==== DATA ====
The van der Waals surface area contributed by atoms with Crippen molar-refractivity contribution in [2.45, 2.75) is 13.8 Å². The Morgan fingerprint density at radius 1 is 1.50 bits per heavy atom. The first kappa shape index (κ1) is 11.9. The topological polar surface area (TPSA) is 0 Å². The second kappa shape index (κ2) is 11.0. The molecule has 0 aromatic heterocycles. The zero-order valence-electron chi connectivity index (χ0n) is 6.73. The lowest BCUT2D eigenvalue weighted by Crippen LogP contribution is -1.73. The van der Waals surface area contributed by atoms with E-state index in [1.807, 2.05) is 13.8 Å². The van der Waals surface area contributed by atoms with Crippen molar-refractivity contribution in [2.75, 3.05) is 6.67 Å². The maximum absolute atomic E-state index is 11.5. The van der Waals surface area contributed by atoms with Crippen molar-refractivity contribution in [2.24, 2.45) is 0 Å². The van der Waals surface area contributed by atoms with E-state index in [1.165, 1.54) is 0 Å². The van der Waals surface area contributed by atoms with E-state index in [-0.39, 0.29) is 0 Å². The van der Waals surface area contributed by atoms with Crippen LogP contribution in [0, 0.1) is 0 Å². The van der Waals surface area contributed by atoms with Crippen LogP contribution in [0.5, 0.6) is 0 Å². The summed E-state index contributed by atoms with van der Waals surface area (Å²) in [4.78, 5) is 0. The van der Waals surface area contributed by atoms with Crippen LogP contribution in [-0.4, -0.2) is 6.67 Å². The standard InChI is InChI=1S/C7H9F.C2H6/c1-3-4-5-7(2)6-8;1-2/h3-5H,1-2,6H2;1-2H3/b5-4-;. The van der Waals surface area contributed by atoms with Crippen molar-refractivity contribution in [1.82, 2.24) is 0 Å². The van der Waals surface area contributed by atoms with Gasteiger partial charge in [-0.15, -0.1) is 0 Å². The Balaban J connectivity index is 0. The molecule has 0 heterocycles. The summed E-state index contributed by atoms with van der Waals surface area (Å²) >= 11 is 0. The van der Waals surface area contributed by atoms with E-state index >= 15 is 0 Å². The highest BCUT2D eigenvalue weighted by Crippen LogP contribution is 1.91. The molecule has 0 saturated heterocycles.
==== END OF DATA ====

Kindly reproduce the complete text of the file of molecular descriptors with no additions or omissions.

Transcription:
The van der Waals surface area contributed by atoms with Crippen molar-refractivity contribution in [2.45, 2.75) is 13.8 Å². The Morgan fingerprint density at radius 1 is 1.50 bits per heavy atom. The first kappa shape index (κ1) is 11.9. The topological polar surface area (TPSA) is 0 Å². The second kappa shape index (κ2) is 11.0. The molecule has 0 aromatic heterocycles. The zero-order valence-electron chi connectivity index (χ0n) is 6.73. The lowest BCUT2D eigenvalue weighted by Crippen LogP contribution is -1.73. The van der Waals surface area contributed by atoms with E-state index in [1.807, 2.05) is 13.8 Å². The van der Waals surface area contributed by atoms with Crippen molar-refractivity contribution in [2.75, 3.05) is 6.67 Å². The maximum absolute atomic E-state index is 11.5. The van der Waals surface area contributed by atoms with Crippen molar-refractivity contribution in [2.24, 2.45) is 0 Å². The van der Waals surface area contributed by atoms with E-state index in [1.165, 1.54) is 0 Å². The van der Waals surface area contributed by atoms with E-state index in [-0.39, 0.29) is 0 Å². The van der Waals surface area contributed by atoms with Crippen LogP contribution in [0, 0.1) is 0 Å². The van der Waals surface area contributed by atoms with Crippen LogP contribution in [0.5, 0.6) is 0 Å². The summed E-state index contributed by atoms with van der Waals surface area (Å²) in [4.78, 5) is 0. The van der Waals surface area contributed by atoms with Crippen LogP contribution in [-0.4, -0.2) is 6.67 Å². The standard InChI is InChI=1S/C7H9F.C2H6/c1-3-4-5-7(2)6-8;1-2/h3-5H,1-2,6H2;1-2H3/b5-4-;. The van der Waals surface area contributed by atoms with Crippen molar-refractivity contribution in [1.82, 2.24) is 0 Å². The van der Waals surface area contributed by atoms with Gasteiger partial charge in [-0.15, -0.1) is 0 Å². The Balaban J connectivity index is 0. The molecule has 0 heterocycles. The summed E-state index contributed by atoms with van der Waals surface area (Å²) >= 11 is 0. The van der Waals surface area contributed by atoms with E-state index >= 15 is 0 Å². The highest BCUT2D eigenvalue weighted by Crippen LogP contribution is 1.91. The molecule has 0 saturated heterocycles.